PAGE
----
Magazine, website & books written by teens since 1989

First night

By
More by this author
Sophie sighed, looking around the unfamiliar room crowded with boxes. She waited for the sounds that would she hated it hand never come. No sounds of cars screeching, horns blown, and the sirens screeching. Instead, silence oozed from each crack in the floorboards like mud in the bottom of a lake. Sophie sighed again and got out of bed to cross the room and climb onto the windowsill where she curled her legs against her chest. She imagined she was in Paris looking down from her apartment window, she imagined the field of light that would have bombarded her eyes and the sounds of laughter that would have bubbled up form the street below. Instead, she saw a large white moon shedding light on whitewashed steps. The only sounds that could be heard were the distant waves as they rolled in to meet the rocks.
Her mother had been offered a job position and she had accepted and they had had to move here-to Greece. Sophie had always had a hard time with change. When she wanted change she would embrace it, but when she didn’t, she shied away from it, feeling as though her identity was being unraveled. This move had been hard Sophie had had to leave all her roots in Paris. All her friends, and familiar places had been wiped away like dust swept aside with a broom. Sophie remembered how every Thursday her mother would come home early to take her to the bookstore, how at night on the weekend her parents , her and her sister would walk down the streets window shopping. Sophie turned her head and saw a neat uniform hanging on the door. On her new desk lay two books, only one was unopened. Sophie loved books. The very smell made her heart sing. She remembered sitting in the window seat of her old Parisian building, reading. She remembered vividly, the feeling she got when she had finished a book. How she would resurface into the real world, feeling groggy, images and words form the book swirling in her mind.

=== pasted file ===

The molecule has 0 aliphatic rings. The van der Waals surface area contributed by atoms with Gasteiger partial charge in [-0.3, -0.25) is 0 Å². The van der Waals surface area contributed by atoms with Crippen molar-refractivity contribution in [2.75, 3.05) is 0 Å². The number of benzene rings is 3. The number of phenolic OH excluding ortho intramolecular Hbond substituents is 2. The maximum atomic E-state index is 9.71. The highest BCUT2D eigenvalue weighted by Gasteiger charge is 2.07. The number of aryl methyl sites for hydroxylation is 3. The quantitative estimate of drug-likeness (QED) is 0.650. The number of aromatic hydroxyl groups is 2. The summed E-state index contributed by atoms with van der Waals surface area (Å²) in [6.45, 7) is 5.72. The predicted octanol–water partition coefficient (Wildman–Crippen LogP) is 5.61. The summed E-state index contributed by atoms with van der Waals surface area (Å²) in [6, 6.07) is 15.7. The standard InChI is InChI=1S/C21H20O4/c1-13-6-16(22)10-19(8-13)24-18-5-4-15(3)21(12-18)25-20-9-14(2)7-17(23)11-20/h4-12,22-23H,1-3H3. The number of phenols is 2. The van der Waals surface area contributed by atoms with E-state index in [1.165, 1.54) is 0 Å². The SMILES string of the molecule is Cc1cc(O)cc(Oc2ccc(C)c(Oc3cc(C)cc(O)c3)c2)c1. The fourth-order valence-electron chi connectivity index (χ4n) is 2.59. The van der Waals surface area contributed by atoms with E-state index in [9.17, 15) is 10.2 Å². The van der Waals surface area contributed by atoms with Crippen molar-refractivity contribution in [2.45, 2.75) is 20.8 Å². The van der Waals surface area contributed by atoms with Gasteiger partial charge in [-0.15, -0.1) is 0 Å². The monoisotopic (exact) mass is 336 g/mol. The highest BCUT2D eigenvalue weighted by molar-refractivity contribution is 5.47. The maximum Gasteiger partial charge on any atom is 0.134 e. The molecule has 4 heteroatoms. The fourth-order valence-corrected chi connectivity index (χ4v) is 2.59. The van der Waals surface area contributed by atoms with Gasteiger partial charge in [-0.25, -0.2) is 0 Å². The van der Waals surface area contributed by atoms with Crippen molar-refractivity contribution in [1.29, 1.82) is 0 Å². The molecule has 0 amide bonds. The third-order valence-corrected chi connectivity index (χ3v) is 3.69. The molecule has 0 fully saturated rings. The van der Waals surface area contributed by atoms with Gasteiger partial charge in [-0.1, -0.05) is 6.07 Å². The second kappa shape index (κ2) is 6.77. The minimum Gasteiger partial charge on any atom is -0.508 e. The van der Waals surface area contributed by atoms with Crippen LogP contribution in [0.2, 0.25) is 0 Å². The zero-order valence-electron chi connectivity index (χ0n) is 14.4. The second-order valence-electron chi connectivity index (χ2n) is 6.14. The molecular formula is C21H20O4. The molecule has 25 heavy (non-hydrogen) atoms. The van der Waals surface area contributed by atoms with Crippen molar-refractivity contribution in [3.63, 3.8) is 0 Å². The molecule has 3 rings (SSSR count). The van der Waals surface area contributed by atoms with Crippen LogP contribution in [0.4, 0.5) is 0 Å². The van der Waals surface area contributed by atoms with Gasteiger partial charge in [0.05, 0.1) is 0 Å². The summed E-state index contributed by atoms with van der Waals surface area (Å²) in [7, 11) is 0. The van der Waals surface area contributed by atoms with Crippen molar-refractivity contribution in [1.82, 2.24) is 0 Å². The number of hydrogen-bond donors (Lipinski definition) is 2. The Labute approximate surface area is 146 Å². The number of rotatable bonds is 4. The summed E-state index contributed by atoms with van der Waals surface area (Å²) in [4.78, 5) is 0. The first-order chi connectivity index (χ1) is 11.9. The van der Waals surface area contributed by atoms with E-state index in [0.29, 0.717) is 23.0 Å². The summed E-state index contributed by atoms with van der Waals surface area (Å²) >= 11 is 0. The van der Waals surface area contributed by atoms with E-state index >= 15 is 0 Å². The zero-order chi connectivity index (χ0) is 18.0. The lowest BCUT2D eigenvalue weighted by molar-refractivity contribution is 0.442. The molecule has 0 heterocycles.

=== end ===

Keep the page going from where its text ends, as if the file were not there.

Sophie looked miserable as she stared into the windowpane her mind swirling with memories. Reflected in the glass was a child with old worn PJ’s, long dark hair (mused form sleep), and eyes filled with unshed tears. and she tried not to cry as she fingered the heart necklace given to her by her best friend. Finally, she let one tear escape the prison of her eyes. In the window she watched it wind its way down her cheek, dripping onto her pajamas and leaving a stain. She wondered if she would make friends here. Earlier that day she had seen a girl and a boy playing on the steps. She wondered vaguely if they were her age and if they were possible friends. Slowly, she climbed off the window and back into bed. There, as she sat in her bed, alone in a new place, he friends all miles and miles away in a city so different from this one. Sophie’s heart feltt as though it had been stabbed and had slowly deflated. At this, Sophie could hold it in no longer and grabbing her pillow she began to cry into it. She hadn’t realized how long she had been crying for, when she felt her mother’s arms around her. She looked up. There was her mother and her father sitting there, in the same way, the very same position that they always had.
“You’ll make friends,” her mother said. “
“Yes,” Sophie snapped, “Because we al know how good I am at that.”
“ Sophie,” Sophie’s father said, a warning in his tone.
Sophie was usually a sweet tempered girl, that was, until she got mad. Sophie blew up then.